David Hassell – Entrepreneur
David Hassell is President of the San Francisco chapter of Entrepreneurs’ Organization (EO), an International network of entrepreneurs who each have businesses with annual revenues in excess of $1mil. He is presently engaged in launching a new software startup that provides organizations with better visibility into their operations.
He is also a co-founder of Kite Adventures, offering guided downwind adventure tours and pro-coached kiteboarding camps in northeast Brazil. Furthermore he is also the co-founder of Endai Worldwide, a NYC-based Internet marketing and services firm founded in 1999, and served as the company’s CTO through 2006. Endai has been recognized on the Inc 5000 list of fastest growing private companies in America.
Josh: David, how do you define Business Networking and why do you feel it is important?
David Hassell: You can easily infer the importance of a business network by comparing someone with a weak network to someone with a more powerful one. While people have the same amount of time and roughly the same amount of energy, all other factors being equal, the person with the more powerful network will consistently outperform the other in business.
Ultimately the person with the more powerful network has the opportunity to improve their quality of life. It does so by giving them the capacity to produce equal outcomes with much less time and energy that they can now choose to use elsewhere.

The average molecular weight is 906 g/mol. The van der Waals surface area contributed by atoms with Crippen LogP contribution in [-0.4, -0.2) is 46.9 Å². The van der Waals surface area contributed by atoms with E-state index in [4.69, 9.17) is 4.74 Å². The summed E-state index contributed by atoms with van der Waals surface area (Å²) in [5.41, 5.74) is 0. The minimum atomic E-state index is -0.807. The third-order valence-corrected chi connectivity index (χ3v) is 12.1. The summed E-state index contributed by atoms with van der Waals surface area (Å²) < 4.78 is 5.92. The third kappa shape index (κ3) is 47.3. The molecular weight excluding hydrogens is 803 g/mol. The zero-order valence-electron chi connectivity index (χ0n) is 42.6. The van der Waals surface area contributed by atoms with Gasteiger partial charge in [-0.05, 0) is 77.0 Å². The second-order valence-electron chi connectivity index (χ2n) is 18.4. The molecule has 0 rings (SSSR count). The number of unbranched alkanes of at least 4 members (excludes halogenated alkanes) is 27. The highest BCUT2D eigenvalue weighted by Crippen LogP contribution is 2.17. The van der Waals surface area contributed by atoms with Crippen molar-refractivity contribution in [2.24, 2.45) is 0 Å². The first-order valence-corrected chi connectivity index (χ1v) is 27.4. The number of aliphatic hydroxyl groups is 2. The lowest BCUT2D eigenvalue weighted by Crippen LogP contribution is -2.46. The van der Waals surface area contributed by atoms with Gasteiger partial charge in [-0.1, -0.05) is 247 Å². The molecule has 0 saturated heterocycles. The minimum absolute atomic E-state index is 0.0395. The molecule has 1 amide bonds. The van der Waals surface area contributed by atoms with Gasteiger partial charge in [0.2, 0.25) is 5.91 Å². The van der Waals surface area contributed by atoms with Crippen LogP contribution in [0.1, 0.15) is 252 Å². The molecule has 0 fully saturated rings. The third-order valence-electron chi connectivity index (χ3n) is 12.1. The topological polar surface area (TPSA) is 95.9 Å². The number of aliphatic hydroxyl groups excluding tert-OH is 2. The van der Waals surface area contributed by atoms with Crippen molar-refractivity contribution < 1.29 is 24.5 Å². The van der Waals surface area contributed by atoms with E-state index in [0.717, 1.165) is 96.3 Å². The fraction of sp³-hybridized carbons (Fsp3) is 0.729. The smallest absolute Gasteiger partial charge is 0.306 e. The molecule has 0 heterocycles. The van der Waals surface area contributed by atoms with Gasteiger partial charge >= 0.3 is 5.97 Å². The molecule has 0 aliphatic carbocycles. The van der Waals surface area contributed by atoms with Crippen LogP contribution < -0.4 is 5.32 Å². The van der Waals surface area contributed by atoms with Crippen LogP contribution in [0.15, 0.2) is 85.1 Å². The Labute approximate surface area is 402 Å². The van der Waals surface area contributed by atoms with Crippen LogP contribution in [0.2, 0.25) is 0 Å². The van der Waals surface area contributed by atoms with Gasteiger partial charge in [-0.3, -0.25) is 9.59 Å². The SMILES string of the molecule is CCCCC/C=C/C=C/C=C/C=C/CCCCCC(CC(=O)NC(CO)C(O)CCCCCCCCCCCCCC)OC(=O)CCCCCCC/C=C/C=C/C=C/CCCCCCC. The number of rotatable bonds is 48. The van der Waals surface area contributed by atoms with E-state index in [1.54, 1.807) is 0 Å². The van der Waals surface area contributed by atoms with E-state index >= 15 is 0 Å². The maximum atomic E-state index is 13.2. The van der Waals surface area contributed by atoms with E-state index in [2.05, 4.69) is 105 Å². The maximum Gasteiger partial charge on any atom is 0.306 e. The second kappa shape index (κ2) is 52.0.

The way I define business networking is somewhat different from how I commonly hear it described. A metaphor I often use compares a powerful network to a very large bank account. Both a large bank account and a powerful network give you the ability to access what you need, when you need it, while paying you passive dividends all the while.
Just as having a large bank account allows you to get whatever products and services you want or need when you choose, your network represents your capacity to access the advice, knowledge, expertise or connections you need in any given situation. You can think of the dividends your network pays as unsolicited opportunities that naturally flow your way as a result of that balance.
Similar to the time and energy it takes to earn, save and invest to produce a large bank account, it takes time, energy and investment to create a powerful network, more so than most people realize. Just as you can’t spend money before you have it (at least not without going into debt), you also can’t call upon your network for any meaningful help until after you have invested in building it, so you’d better start building it now.
One pitfall I often see ambitious networkers fall into, is confusing the practice of accumulating a large stack of business cards or hundreds of LinkedIn connections with the way a strong network is really created. The measure of a powerful a network is not so much the number of people you’ve met or know, but the quality of the help you can get when you need it, and how many real opportunities present themselves to you naturally as a result of having invested in that network.
That brings me to my next point. Building a network is about investing in the success of the people around you by providing help, and producing trusted relationships in the process.